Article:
When Thanksgiving was declared a national holiday in 1863, the typical Turkey Day table was stuffed with far more than turkey. Multiple meats were the norm, including unheard-of-today mincemeat pie.
Gradually, as Thanksgiving mythology became codified during the late 1800s, turkey took its place at the head of the table. But some of the side dishes eaten in Thanksgiving's early days rarely make an appearance now.
Here are some menus and recipes from early Thanksgivings, provided to LiveScience by food writer Cynthia Bertelsen, who blogs at Gherkins & Tomatoes. Maybe these old-fashioned meals will inspire something new on your table this year. [Read More: The History of the Thanksgiving Menu]
Pies, Pies, Pies
The French Cook, a 1653 translation of major French cookbook Le Vrai Cuisinier François, including this pumpkin pie recipe, which illustrates a rather more laissez-faire method of cooking instruction than seen today:
Tourte of pumpkin - Boile it with good milk, pass it through a straining pan very thick, and mix it with sugar, butter, a little salt and if you will, a few stamped almonds; let all be very thin. Put it in your sheet of paste; bake it. After it is baked, besprinkle it with sugar and serve.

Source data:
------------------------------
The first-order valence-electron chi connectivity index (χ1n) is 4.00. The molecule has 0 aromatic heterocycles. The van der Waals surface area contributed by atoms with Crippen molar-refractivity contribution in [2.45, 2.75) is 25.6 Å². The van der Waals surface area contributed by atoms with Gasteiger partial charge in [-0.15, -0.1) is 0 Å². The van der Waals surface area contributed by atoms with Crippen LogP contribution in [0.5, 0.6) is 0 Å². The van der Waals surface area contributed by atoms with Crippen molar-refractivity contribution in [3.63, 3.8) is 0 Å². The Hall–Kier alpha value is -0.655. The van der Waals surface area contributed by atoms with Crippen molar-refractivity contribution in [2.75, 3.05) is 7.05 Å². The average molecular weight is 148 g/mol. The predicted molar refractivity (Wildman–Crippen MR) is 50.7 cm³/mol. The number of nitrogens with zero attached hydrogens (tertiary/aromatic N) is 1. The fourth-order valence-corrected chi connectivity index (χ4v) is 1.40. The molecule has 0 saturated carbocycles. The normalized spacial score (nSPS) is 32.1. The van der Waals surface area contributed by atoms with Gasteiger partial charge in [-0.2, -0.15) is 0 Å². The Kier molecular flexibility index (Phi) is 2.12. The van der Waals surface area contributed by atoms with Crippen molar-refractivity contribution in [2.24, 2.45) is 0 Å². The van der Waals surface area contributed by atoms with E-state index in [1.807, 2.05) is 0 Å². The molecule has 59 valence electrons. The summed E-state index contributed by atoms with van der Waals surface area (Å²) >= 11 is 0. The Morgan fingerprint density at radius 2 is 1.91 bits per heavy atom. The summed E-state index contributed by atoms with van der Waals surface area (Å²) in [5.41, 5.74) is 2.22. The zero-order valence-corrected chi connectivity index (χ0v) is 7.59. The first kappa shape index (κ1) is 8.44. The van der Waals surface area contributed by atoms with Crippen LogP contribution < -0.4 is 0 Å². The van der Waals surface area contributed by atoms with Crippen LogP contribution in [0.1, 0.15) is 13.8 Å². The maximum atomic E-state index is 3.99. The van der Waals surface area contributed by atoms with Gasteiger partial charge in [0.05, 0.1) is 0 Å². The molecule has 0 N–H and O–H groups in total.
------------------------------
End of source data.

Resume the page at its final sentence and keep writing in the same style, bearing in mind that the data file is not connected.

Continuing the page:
If crust isn't your thing, the 1796 American Cookery has you covered with several options for "pompkin" pudding:
No.1 One quart stewed and strained pompkin, 3 pints milk, 6 beaten eggs, sugar, mace, nutmeg, and ginger, laid in to paste and baked in dishes three quarters of an hour.
No. 2. One quart of milk, 1 pint pompkin, 4 eggs, molasses, allspice, and ginger in a crust, make 1 hour.
Menus for Thanksgiving Dinners from American Cookery magazine, November 1921:
Three-Course Dinner for Small Family in Servantless House:
Roast Chicken, stuffed with Chopped Celery and Oysters
Baked Sweet Potatoes
(Fine chopped apples and nuts in red apple cups)
Mince or Squash Pie a la mode
A Simple Company Dinner of Six Courses
Clam Bouillon, Saltines
Roast, Chestnut-Stuffed Turkey, Giblet Sauce
Glazed Sweet Potatoes
Moulded Cranberry Jelly
Chicken Salad in Salad Rolls
Chocolate Ice Cream
A Formal Company Dinner. Eight Courses
Oyster Soup, Bread Sticks
Turbans of Flounder
Capon a la Creme
(Stuffing of Potatoes, Mushrooms, Chestnuts, etc.)
Green Pea Timbales
Sweet Cider Frappe
Currant Jelly Sauce
Frozen Mince Pie
Hot Chocolate Sauce
Elaborate Formal Dinner. Ten Courses
Oysters on Half-shell
Brown Bread-and-Butter Sandwiches
Clear Bouillon, Oysterettes
Potato Balls in Parsley Sauce
Cauliflower au Gratin
Braised Turkey or Capon
Pineapple Fritters, Lemon Sauce
Granite of Cider and Apples
Cutlets of Duck, with Chopped Celery
Raisin and Cranberry Tarts
Candied Orange Peel
Thanksgiving menu from Fannie Farmer’s 1896 Boston Cooking-School Cook Book.
Onions in Cream
Mince, Apple, and Squash Pie
Neapolitan Ice Cream
Nuts and Raisins